Sexual Harm, Trauma and the Healing Journey (restricted)

with Sara Demetry & Tune Faulkner

March 21st—April 16th -Date postponed or cancelled

Date details +
    Room: Main Shrine Room

    Unfortunately, due to the COVID-19 outbreak, we've had to cancel this program. Members are invited to view the videos online at Shambhala.org.

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    In videos presenting dialogue with Basia Solarz and Acharya Noel McLellan, Robert Wright guides us into an understanding of the depth and pervasiveness of sexual abuse in modern society, the nature and stages of trauma, and ways to move toward a healthier and safer community.

    The first day of this program will held on Saturday morning, March 21, followed by a potluck lunch - please bring a dish to share. 

    Participation is restricted to local sangha members.

    The program fee is by donation. Due to the emotional content of this program and the significant need for our sangha to share and work with this information we ask that we all commit to a strong effort with open hearts.

    Please register online for this program. Even though there is no fee, attendance information will be useful for planning purposes. Contact Mary Beth Furr  with questions.

    LOCAL FACILITATORS:

    Sara Demetry: Sara has been a meditator and member of Shambhala since 1999. She is a practicing psychotherapist in St Johnsbury, and has experience working with Nonviolent Communication and other ways of working with conflict. She is also a member of the Desung Corps, charged with protecting the harmony of the community. She facilitates the local Social Justice group at the St Johnsbury Shambhala Center, which has been exploring how to understand privilege and combat racism and other social justice issues.

    Tune Faulkner started exploring meditation when she was a teenager, longing to understand more deeply the human condition. In 1994, she began taking programs at Karmê Chöling, particularly Shambhala training where her interest in understanding the human condition was once again sparked. Tune works at the Community Restorative Justice Center in St Johnsbury facilitating reparative panels, a process where people who’ve committed crimes in the community are encouraged to identify who was harmed by their actions and how they might make amends, with the goal of repairing relationships and making things right again.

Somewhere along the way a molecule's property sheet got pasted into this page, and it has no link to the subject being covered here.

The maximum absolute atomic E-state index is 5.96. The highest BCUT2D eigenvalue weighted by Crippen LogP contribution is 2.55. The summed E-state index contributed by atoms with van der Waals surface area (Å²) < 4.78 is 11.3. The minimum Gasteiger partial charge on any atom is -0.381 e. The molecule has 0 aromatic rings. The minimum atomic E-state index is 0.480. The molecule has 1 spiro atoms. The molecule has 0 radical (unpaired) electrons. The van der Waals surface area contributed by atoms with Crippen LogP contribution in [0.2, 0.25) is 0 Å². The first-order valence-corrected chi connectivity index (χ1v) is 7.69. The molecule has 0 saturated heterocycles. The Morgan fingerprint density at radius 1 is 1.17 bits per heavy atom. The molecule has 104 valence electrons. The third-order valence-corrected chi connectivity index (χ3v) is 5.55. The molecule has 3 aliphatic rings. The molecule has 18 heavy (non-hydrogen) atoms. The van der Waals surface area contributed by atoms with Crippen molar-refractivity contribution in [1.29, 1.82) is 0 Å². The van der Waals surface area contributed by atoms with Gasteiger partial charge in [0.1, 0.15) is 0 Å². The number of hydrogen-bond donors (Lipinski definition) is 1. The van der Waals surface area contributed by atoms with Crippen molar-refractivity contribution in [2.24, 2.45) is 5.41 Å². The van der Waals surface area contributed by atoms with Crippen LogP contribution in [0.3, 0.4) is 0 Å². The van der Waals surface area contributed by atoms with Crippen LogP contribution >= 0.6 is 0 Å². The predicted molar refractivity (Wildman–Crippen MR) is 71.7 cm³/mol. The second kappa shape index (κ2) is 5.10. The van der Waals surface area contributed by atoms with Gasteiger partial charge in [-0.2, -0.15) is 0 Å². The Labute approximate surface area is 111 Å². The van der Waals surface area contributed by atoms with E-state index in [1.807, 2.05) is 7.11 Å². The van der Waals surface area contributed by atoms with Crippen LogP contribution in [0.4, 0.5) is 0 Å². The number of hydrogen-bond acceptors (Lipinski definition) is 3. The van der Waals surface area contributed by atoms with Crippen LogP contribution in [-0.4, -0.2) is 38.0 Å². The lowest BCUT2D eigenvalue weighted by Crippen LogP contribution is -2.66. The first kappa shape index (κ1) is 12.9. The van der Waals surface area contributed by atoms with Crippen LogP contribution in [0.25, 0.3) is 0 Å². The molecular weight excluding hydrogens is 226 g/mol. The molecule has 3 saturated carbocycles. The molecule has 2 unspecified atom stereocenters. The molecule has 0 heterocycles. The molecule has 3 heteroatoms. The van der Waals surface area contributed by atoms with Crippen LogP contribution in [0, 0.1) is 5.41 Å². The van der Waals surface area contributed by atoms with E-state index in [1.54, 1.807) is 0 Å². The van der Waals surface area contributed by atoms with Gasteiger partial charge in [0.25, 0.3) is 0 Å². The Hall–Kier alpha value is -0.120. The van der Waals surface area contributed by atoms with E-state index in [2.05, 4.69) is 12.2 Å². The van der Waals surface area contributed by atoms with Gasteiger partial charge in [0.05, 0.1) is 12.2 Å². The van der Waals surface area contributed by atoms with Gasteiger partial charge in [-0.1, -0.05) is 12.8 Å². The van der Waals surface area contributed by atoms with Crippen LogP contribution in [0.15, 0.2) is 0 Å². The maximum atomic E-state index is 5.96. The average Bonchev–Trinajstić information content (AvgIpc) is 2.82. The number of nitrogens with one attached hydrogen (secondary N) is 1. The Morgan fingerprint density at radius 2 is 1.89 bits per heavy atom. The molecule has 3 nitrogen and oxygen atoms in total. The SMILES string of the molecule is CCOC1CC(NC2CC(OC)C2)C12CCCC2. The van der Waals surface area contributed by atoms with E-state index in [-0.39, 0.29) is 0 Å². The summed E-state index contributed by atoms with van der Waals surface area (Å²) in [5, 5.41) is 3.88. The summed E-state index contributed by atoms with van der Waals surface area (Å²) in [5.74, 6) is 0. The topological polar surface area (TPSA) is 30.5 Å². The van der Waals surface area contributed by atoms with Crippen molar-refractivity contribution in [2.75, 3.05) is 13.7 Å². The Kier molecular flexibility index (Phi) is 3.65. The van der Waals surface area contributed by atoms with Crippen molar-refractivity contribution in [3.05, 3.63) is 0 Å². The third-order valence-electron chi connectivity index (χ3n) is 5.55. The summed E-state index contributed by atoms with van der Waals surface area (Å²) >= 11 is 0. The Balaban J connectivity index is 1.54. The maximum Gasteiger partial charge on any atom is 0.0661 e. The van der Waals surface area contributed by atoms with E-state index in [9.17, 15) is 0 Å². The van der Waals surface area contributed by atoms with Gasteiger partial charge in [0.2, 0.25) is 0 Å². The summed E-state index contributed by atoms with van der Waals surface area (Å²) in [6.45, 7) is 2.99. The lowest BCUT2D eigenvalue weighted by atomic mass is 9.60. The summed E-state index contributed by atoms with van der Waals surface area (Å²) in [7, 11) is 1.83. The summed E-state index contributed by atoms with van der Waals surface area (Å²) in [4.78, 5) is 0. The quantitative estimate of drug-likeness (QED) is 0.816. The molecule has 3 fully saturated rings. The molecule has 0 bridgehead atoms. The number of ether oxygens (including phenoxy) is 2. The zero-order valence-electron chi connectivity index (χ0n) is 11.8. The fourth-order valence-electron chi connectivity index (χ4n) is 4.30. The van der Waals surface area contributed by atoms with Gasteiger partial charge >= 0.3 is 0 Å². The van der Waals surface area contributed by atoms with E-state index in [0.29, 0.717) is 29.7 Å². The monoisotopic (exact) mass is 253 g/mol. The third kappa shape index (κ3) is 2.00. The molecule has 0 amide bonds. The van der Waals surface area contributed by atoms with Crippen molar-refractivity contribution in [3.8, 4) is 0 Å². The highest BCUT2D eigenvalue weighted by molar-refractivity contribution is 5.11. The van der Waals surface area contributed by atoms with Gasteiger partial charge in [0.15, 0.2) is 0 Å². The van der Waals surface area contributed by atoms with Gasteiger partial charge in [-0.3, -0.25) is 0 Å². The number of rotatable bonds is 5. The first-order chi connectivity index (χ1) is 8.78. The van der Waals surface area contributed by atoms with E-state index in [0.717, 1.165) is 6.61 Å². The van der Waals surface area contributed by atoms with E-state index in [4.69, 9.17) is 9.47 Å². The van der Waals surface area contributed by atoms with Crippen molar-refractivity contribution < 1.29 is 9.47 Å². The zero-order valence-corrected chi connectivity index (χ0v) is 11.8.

TEACHERS IN THE VIDEO:     

    Robert S. Wright is a social worker and sociologist known best for his work in the fields of sexual abuse, child welfare, trauma, cultural competence, and education.  In this course, Robert shares knowledge and experience that springs from decades of healing work with individuals and communities as well as his perspective as a queer, black, Christian man.  For more on his work see http://www.robertswright.ca/

    Noel McLellan is an acharya or “honoured teacher” in the Shambhala tradition. He is also a school teacher at the Shambhala School, where he is Dean of Mindfulness and Contemplative Learning. Noel is the author of Teaching With Bravery: Meditation and Heart Advice for Teachers, available at www.noelmclellan.com . He has two children, Gabriel and Esmé, and lives in Halifax, Nova Scotia.                    

    Basia Solarz MAdEd, CPCC brings over 25 years’ experience facilitating conversations in educational, workplace, and community settings. Currently, she serves as the Consultant, Communications and Conflict Competence, for the award-winning Workplace Conflict Resolution Program at the Nova Scotia Health Authority. In this role, she offers mediation, conflict coaching, and educational services across the province-wide organization. A Certified Transformative Mediator™ and Fellow of the Institute for the Study of Conflict Transformation (ISCT), Basia is particularly interested in the moral-ethical dimensions of conflict transformation as well as the intersection of adult learning and the transformative approach (Bush & Folger) to working with conflict.

    The Shambhala teachings are founded on the premise that there is basic human wisdom that can help to solve the world's problems. This wisdom does not belong to any one culture or religion, nor does it come only from the West or the East. Rather, it is a tradition of human warriorship that has existed in many cultures at many times throughout history.

    From the opening chapter, Creating an Elightened Society, in the text Shambhala The Sacred Path of the Warrior by Chogyam Trungpa